Monday 17 December 2012

Time Does Not Tell

One of the wonders of our time is just how complicated everything has become, especially in relation to those things that are supposed to be simple.  This has been a theme of this blog so below is a post from October 2010 as a comment.  How little has changed.

“Education has not been the same since the decline and fall of the Ink Monitors.  At one time in an Elementary School (5-14 then leave school) each class might have one.  Mostly “he’s”, they would be a trusted pupil and if they proved reliable, polite and diligent they might earn a reference to be a shop assistant or even a clerk.

They learned to check the inkpot at each desk, judge the quantity necessary and pour in the right amount of ink from a jar.  To do this they would have to be entrusted with access to the classroom cupboard and would both obtain and return the jar properly and without supervision.

This was integral to a whole culture of steel pen nibs and scarce paper when writing was a form of calligraphy and care needed in the shaping of each letter, the accuracy of each word and the whole structure of a sentence and paragraph.  It is a world long since lost.

But think of what might have happened in our modern age if ink would be still been in use.  It is certain that persons of 15-17 or any younger age could never be allowed to undertake such onerous duties. 

Nor could teachers or cleaning staff, it would be outside their conditions of service.  There would have to be Writing Materials Replenishment Assistants with negotiated salaries and comparable conditions of service.

This would take management and to avoid the post code lottery of differences a staff at local authority level to co-ordinate, manage and supply the needed staff and materials.  Clearly high level consultancy would need to be brought in to satisfy the auditors and others that it was all to be done as it should be.

But could local authorities actually be entirely trusted with matters of this kind?  It would cry out for central direction and thinking.  Possibly, it would begin as part of one government department or another. 

Then in recent years an Ink Procurement and Inspection Agency would have been established with fully staffed at salary levels to compete with senior management in the financial sector to ensure that all the angles were covered, the targets set and statistics and supervision ensured.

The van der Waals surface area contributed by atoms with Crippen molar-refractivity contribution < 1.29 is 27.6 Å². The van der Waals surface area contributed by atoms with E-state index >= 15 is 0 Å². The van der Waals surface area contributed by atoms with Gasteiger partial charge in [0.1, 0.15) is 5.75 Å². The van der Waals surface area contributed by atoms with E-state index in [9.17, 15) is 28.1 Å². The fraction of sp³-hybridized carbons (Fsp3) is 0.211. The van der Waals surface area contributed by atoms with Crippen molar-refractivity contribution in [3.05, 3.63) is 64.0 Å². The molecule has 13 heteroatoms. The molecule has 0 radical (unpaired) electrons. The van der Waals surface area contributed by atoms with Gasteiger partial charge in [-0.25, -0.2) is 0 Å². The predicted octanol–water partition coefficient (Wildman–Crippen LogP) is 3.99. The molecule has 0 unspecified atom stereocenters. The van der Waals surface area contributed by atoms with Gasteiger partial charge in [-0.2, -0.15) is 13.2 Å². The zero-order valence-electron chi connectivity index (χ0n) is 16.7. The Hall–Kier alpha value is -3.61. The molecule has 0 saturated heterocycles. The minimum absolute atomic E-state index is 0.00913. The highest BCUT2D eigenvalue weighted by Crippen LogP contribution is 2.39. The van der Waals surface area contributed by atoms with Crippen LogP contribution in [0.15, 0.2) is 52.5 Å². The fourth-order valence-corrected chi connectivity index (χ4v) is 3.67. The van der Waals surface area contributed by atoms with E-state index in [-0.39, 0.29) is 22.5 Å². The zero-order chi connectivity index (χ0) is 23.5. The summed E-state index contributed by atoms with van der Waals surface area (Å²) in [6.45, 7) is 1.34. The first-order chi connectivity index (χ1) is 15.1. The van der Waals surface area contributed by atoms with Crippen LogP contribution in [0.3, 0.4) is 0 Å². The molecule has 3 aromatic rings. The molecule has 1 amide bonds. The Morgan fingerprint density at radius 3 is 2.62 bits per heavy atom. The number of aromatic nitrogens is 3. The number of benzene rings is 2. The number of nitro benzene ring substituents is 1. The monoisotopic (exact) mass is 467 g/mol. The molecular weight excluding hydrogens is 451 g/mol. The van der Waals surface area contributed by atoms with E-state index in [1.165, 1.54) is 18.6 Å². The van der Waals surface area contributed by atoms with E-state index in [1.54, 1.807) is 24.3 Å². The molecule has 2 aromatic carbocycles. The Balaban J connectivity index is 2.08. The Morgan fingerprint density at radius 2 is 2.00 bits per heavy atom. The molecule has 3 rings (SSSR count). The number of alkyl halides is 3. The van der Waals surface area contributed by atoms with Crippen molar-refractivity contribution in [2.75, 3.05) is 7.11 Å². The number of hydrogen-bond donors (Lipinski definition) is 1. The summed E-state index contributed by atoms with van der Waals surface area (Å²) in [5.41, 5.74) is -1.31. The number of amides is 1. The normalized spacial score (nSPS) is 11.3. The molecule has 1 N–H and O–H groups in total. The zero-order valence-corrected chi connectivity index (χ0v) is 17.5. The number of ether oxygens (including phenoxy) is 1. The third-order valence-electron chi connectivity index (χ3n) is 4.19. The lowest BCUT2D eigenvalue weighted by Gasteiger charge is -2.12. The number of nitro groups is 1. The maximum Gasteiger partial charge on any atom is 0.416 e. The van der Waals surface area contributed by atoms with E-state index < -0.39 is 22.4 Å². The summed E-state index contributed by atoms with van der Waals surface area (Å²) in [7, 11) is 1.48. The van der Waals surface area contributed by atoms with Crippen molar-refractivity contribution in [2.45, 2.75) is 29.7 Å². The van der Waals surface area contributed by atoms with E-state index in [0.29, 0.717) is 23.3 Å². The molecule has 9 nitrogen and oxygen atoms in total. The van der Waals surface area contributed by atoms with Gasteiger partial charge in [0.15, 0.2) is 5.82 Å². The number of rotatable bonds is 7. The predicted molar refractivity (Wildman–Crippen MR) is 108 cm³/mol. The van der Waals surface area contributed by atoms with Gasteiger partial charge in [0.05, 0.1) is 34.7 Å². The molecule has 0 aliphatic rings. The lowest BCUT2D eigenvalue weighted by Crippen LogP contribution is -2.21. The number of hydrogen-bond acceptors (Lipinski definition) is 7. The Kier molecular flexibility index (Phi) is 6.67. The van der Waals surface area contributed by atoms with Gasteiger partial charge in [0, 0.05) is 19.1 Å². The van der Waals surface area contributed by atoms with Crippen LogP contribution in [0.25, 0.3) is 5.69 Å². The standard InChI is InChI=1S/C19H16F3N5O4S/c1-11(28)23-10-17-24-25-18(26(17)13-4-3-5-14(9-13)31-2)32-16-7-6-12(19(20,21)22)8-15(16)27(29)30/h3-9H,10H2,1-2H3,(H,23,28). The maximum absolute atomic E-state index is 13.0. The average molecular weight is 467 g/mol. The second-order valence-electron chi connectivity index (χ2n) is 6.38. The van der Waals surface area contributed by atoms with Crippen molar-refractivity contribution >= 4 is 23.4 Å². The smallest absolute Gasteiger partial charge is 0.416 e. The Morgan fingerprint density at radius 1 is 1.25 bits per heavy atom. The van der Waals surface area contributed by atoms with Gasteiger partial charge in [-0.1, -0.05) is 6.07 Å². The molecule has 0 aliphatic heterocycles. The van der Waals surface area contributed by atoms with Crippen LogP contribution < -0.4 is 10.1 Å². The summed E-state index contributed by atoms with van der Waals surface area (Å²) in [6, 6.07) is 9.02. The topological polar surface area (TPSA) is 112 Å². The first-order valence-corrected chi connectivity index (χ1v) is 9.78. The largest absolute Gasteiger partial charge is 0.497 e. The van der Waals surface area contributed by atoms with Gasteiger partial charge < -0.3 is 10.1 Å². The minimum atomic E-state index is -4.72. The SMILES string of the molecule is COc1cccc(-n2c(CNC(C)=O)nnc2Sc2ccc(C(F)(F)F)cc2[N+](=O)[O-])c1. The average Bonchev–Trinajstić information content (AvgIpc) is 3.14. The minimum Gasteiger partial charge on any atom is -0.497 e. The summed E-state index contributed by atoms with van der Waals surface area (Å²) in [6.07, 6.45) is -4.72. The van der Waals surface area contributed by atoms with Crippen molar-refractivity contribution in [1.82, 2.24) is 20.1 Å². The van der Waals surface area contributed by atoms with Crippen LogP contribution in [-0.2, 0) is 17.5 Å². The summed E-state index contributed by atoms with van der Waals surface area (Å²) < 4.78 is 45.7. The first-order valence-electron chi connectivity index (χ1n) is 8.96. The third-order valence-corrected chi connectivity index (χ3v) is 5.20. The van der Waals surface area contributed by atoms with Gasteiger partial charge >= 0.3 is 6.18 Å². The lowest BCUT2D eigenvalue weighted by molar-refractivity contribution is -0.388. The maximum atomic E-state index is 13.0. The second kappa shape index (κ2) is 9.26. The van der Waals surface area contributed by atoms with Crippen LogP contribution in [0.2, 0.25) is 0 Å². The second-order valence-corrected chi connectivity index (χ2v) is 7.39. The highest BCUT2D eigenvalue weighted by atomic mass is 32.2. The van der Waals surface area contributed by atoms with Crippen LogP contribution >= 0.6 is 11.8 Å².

There would be research budgets.  A new department would be funded at the University of East Dunwich or somewhere to ensure only inks of the highest quality, specifications and safety standards were in use and to develop new inks.

The standardisation of ink procurement would mean major contracts with all that this entailed.  No doubt agreements would be reached in some foreign place for out sourcing all the production for transport by container ships.  This would help the UK carbon footprint and rid the nation of all the nasty inky manufacturing pollutants.

By some miracle of accounting and with all the consultancy, financing and layers of management and control the filling of inkpots would become critical to keeping up the GDP and stimulation of the velocity of circulation of public sector funding.

The big question is given the need to increase the consumption of ink during a time of economic difficulty whether the use of ink pellets (wodges of paper dripping with ink used as a missile fired by the skilled use of rubber bands) by alienated victims of oppression in the classroom should be subject to reduced or no regulation.

I keep rubber bands in my desk and can still hit a moving target at fifteen paces.  Will my time come again to cop the teacher or the Ink Monitor one behind the ear?”

There is no answer to that.


  1. I never made Ink Monitor - it's been a blot on my CV ever since.

    I have a faint recollection that school ink was once made from a powder of some kind.

  2. Oh the status of being an Ink Monitor then! I was, in '46. A girl and boy were chosen seach month from 10 years. Strangely, I don't remember any accidents, but you had to be very, very, careful. When we went on to Secondary Modern or Grammar we usually were lucky enough to have a proper fountain pen. Girls also did hand sewing (with proper needles)from 7 years. I made a cotton summer dress for myself all by hand at school at 11. Shortly after that my best present ever was my very own electric iron In the 60s I was involved in pre-school community playgroups -children sewed with bodkins and wool through thick hessian. We had a highly supervised scaled down woodwork bench too with wood, a strong small saw, large nails, and proper small tools. Both sexes sewed and hammered. Never had an accident. Nowadays I would probably be in prison I suppose. Husband is still good at flicking rubber bands.

  3. Alas, my time as an Ink Monitor lasted only one day. Being a fan of Western films I thought it would be nice for the class to put on war paint for the divinity class.